If you have a high speed Internet connection and want to while away some time on a dreary winter day, go to youtube.com, type “agriculture” in the search window, and scan some of the 17,500 or so videos that are offered.
Youtube, in case you’ve been on an extended sabbatical in the outer reaches of the galaxy, is the Web site where almost anyone with a video camera (or even a cell phone camera) can post a movie clip about almost anything — be it serious, informative, inane, or totally gross. Most are amateurish in the extreme. Some become instant hits, viewed by millions, while others languish in obscurity.
A video of a British cell phone salesman singing an operatic aria on the UK “Pop Idol” show got an astounding 37 million hits. Agriculture videos, on the other hand, are not exactly boffo box office, most tallying only a few hundred viewings, some as few as 10.
Aside from being amazed that the Web site has made zillionaires out of its creators, I’m not a youtube fan. It can be a major time-waster, and I much prefer to spend what little spare time I have with a good book instead of watching people doing goofy things in hopes of gaining a modicum of notoriety.
But occasionally somebody will e-mail a link to a video and if the title looks interesting and I have a couple of minutes, I’ll watch.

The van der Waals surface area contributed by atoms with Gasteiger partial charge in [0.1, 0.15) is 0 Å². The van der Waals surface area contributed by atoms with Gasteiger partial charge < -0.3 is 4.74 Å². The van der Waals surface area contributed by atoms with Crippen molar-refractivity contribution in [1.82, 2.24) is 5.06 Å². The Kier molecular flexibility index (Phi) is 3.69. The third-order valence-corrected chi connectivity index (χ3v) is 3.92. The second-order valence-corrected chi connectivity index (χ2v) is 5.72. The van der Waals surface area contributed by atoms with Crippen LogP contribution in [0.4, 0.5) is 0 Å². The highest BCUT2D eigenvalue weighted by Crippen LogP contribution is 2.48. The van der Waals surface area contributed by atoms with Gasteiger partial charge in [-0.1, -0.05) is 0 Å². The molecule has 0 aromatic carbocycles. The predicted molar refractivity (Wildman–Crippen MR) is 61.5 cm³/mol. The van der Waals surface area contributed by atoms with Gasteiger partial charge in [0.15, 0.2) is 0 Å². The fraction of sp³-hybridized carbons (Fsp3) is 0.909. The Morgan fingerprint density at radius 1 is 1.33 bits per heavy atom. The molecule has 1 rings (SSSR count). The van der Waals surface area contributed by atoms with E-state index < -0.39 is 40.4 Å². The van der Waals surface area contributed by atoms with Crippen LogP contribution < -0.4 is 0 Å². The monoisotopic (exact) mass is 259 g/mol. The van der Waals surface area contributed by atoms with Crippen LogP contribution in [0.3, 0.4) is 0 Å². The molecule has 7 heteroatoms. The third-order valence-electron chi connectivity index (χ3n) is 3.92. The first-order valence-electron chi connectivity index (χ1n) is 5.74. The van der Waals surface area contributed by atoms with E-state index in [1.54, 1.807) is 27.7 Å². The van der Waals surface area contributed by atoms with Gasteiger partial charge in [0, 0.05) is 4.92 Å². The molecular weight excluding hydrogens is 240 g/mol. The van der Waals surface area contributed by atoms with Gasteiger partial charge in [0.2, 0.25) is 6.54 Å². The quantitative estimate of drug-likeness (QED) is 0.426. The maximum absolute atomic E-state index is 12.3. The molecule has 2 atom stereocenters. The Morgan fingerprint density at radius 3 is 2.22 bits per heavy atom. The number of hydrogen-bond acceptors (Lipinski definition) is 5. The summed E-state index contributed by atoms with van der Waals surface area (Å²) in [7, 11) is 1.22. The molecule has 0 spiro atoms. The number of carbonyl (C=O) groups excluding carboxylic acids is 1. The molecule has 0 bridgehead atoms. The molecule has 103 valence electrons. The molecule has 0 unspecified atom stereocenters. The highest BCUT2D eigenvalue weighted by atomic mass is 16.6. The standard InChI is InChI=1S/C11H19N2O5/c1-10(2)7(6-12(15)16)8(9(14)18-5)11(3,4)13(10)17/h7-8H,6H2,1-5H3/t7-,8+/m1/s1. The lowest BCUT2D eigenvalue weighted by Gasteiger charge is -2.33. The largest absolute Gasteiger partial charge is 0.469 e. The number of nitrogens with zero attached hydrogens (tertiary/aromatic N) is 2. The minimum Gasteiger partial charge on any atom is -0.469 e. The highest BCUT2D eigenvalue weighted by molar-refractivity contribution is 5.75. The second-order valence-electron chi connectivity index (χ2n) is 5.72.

It thus occurred to me to type in “agriculture” to see what would pop up. While I didn’t look at all 17,500 of the titles that were listed (many are foreign language), I did scan through the first thousand or so to get a feel for what’s there, and actually viewed maybe a couple dozen.
Folks, if you think agriculture is poorly portrayed in the mainstream media, you oughta get a load of some of the youtube videos. Among the titles:
“As We Sow: The Corporate Farm”
“Agriculture vs. Technology — Good vs. Evil, Heaven vs. Hell, The Eternal Struggle”
“The Seven Deadly Myths of Agriculture”
Well, you get the picture. One video, noting the American farming boom of recent years, refers to the “appalling conditions and lucrative policies that prop up agriculture in the U.S., while feeding on millions of vulnerable lives [migrant workers].” There are others in a similar vein.
Of the 17,500 agriculture videos, nearly 3,000 are about organic farming, often decrying conventional agriculture and its use of commercial fertilizers and pesticides. Almost 400 are about agricultural pesticides and are heavily anti-chemical; a couple hundred are about biotechnology; another couple hundred about corporate agriculture; a hundred or so about treatment of farm animals.
In a culture that’s increasingly urban and video-centered, the representation of American agriculture once again leaves something to be desired.
Slightly less than 500 remotely have anything to do with the benefits of agriculture or the role U.S. farmers play in this nation’s food security. Among those, check out the clips on Food vs. Fuel by Kentucky FFAers in the Kentucky Soybean Promotion Board’s youtube video contest; links are at http://www.kysoy.org/news/index.html.
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